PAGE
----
Confiscated weapons. Shanghai Municipal Police Department, 1925. University of Bristol, Historical Photographs of China.
Confiscated weapons. Shanghai Municipal Police Department, 1925. University of Bristol, Historical Photographs of China.

From my perspective the third rack of weapons is the most interesting.  These are blades that look more like weapons than the confiscated props of martial arts schools or street shows.  A number of these blades appear to have hand guards.  In fact, that seems to be the reason that they were grouped together by who ever assembled the display.

The topmost blade is in a configuration that is not often seen today, though I suspect that swords like this were more common in the 19th century.  I particularly like the two ring-handled sabers.  These swords were evidently intended to be used as a set and were about 15 cm longer than the hudiedao below them.  That would be a very good length for practical fencing, and the blades look as though they would be devastating slashers.

The Hudiedao (butterfly swords) have heavy choppy blades and thick brass hand-guards.  These are much longer (and more practical) than sorts of butterfly swords that are favored by martial artists today.  The hatchet point is a common design feature and suggests that the creator wanted a strong stabbing point.  These swords are very similar to ones that date to the mid to late 19th century.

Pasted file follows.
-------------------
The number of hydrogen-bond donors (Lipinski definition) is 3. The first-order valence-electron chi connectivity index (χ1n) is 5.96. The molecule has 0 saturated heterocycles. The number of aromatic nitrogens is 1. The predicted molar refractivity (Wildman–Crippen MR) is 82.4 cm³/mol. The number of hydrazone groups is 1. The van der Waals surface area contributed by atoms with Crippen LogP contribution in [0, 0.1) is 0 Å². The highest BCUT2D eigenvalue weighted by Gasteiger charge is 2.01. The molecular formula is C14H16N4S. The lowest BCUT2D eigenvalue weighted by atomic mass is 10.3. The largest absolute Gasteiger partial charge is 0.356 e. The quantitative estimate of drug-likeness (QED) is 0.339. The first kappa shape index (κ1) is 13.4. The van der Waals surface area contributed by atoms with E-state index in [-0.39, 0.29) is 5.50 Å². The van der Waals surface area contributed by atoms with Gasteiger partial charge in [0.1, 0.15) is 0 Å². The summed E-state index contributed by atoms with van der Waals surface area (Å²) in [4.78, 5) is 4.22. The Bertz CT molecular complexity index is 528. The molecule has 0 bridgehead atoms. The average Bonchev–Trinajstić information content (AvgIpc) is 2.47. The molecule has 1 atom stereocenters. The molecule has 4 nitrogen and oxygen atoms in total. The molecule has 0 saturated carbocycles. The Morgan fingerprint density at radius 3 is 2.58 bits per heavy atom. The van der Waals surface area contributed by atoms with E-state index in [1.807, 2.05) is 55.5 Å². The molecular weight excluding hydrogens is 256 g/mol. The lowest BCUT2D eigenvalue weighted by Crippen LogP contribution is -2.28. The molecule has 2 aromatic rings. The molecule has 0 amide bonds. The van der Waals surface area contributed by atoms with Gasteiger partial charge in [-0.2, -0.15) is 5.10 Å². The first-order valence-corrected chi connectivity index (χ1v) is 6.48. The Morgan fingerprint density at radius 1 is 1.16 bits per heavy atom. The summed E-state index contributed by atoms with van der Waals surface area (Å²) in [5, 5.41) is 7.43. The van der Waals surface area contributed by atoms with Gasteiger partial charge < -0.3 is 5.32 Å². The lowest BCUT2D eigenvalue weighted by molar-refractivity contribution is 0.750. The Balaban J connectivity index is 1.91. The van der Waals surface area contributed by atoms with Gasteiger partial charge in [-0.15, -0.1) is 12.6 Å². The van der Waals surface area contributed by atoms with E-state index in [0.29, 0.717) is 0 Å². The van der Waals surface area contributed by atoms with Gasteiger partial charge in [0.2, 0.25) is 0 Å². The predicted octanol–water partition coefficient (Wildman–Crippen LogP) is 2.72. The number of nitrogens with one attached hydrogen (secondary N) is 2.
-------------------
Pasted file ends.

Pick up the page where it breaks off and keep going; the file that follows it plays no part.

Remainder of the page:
While Hudiedao were originally popularized in the south, by the 1920s and 1930s they had spread across China.  We normally think only of northern martial arts masters spreading the craft to the south.  Yet the presence of these swords is mute testimony to the fact that exchange of “practical ideas” in the Rivers and Lakes was often a 2-way process.

Careful observers will also note not one but two Yataghan style bayonets.  Given that there are multiple pairs of “double swords” on this rack, one wonders if their original owner also intended to use them as a set?  With a ready supply of cheap surplus bayonets after WWI, I had always wondered why various martial artists and criminal factions did not make better use of them.  Apparent at least some individuals in Shanghai had the same thought.

Confiscated weapons. Shanghai Municipal Police Department, 1925. University of Bristol, Historical Photographs of China.

The fourth rack displayed a collection of various types of projectile weapons and firearms.  Three older revolvers are clearly visible, including one a black-powder “pepper box” design.  There are also two examples of sawed-off shotguns in the display.  Also worthy of consideration are three 19th century rifles that have had both their barrels and stocks shortened.  One suspects that these arms have been modified to serve as single shot, black-powder, sawed-off shotguns.  If so, such a weapon could be a danger to anyone in the immediate vicinity when it was fired.